Verizon became the first major ISP to launch 5G home internet service yesterday. It’s a major step on the road to making 5G a reality, but if you’ve ever in your life interacted with an internet provider, you’re probably at least a little bit skeptical: is this really 5G?
The answer is sort of. In a phone call yesterday, Verizon’s chief technology architect, Ed Chan, said that the newly launched home 5G service uses a number of technologies that have been deemed a part of 5G. Most important among those is the use of millimeter wave, the radio waves that will be the backbone of 5G connections. Millimeter wave connections work over a much shorter distance, but they’re far faster, enabling Verizon to deliver gigabit speeds wirelessly.
But there are other important factors to 5G, like whether all 5G devices work together and speak the same language. And with Verizon’s implementation, they don’t. Verizon is using a communications standard largely of its own making, called 5G TF, whereas the industry at large is coalescing on something called 5G NR. Even Verizon plans to switch over to 5G NR eventually. But it means that this initial 5G deployment is being done without the widely accepted 5G standard.
T-Mobile CEO John Legere immediately came out with criticism of his competitor, putting an asterisk beside his references to Verizon’s 5G service. “It doesn’t use global industry standards or cover whole blocks and will never scale… but hey, it is first, right?!” he wrote on Twitter.
I cannot begin to explain how important 5G is going to be for this country, so I have to say congrats to Verizon on delivering its 5G* Home Service today. It doesn’t use global industry standards or cover whole blocks and will never scale… but hey, it is first, right?! ♂️
— John Legere (@JohnLegere) October 1, 2018
Legere isn’t wrong about the system not scaling, either, in that Verizon plans to physically replace all of its 5G TF hardware with 5G NR hardware in the future — not exactly the most efficient way to deploy internet service. Verizon says it won’t charge customers as it does this, but it didn’t provide a timeline for when it’ll happen. (“Once [NR hardware] meets our strict specifications for our customers,” Verizon clarified in an email.)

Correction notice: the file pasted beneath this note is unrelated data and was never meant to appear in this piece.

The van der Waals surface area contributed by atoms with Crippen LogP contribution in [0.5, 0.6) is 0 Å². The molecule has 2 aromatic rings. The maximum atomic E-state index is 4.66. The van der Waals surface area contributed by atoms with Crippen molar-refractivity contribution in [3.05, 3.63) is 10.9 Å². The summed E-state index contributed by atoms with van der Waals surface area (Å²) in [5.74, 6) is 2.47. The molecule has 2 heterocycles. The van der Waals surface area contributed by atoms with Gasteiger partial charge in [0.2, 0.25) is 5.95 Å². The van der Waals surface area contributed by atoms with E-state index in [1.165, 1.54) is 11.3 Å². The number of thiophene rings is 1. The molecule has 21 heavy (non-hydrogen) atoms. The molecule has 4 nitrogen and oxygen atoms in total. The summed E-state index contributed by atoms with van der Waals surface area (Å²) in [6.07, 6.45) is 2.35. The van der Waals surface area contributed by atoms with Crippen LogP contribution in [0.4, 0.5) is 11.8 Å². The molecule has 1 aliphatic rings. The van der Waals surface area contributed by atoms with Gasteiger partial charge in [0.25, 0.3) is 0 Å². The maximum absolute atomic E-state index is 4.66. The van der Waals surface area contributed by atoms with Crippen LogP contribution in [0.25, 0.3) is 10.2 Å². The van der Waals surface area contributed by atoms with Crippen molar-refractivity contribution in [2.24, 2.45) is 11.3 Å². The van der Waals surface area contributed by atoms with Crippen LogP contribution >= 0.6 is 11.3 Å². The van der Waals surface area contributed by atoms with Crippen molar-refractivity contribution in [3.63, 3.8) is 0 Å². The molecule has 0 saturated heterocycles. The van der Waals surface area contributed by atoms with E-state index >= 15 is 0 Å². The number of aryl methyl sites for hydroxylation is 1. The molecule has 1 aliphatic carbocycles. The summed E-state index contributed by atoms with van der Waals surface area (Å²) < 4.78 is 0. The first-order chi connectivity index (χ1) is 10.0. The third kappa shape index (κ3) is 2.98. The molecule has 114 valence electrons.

Chan says Verizon chose to deploy 5G this way because the NR standard wasn’t moving along fast enough. “We saw clearly the tech was already available to take advantage of and implement,” he says, so TF was created to let Verizon and other networks begin testing out 5G-style service.
By Chan’s account, this also got the rest of the industry to speed up the NR standard. “The standards body themselves … accelerated by a good year and a half,” he says.
There’s some truth to that: the 5G NR standard was accelerated. And one analyst, Michael Thelander of Signals Research Group, who was closely following the process, did indicate that a factor in speeding up the process was the threat of standards fragmentation if Verizon moved too far ahead with its own version of 5G.
But ultimately, that same analyst criticized Verizon’s standard for its departures from 5G NR. “It’s great to be trialing, even if you define your own spec, just to kind of get out there and play around with things. That’s great and wonderful and hats off to them,” Thelander told FierceWireless last year. “But when you oversell it and call it 5G and talk about commercial services … it’s not 5G.”
Verizon maintains that what it launched is 5G. “The TF standard provided the foundation for what became the NR standard globally. This is true 5G!” Howie Waterman, Verizon’s media relations lead for networks and technology, wrote in an email to The Verge. “As to the tweet you shared with John [Legere], to me, that’s the type of response from a competitor that’s not first to market.”
In practice, Verizon’s claim may well be right. It’s using new technologies and faster radio waves to deliver faster internet service, which is ultimately the big picture description of what 5G is.
But Legere is also right that what Verizon launched is not the one true “5G” everyone is building toward. It’s not compatible with the industry at large, it’s not even upgradable, and it’s going to need to be replaced. Even the 5G phones that eventually launch on Verizon’s network — or the 5G “mod” that Verizon has already announced — are not expected to be compatible with the home 5G service that Verizon launched on Monday.
As long as Verizon follows its plan of eventually switching over to 5G NR, the common standard, none of this should be a huge problem. And confusion ought to be limited since consumers aren’t actually meant to use the 5G TF service directly; instead, it’s supposed to get picked up by a compatible router and beamed out via Wi-Fi.
Despite its boasting, Verizon isn’t even the first internet provider to launch a non-standard 5G home internet service. C-Spire, a regional provider that operates in and around Mississippi, also launched a 5G service earlier this year. It operates similarly to 5G, delivering wired service to regional antennas that then beam internet to homes using high-frequency radio waves, but it transmits using a proprietary standard that’s closer to Wi-Fi and delivers internet at entirely unremarkable speeds.
So what has Verizon really accomplished with this launch? It’s getting faster internet speeds to a select few areas, it’s somewhat speeding up the broader deployment of 5G, and it’s starting to get the message out to consumers. Mostly, it’s just getting that all-important badge: first major ISP to 5G. But, just like Legere said, it’s with a bit of an asterisk.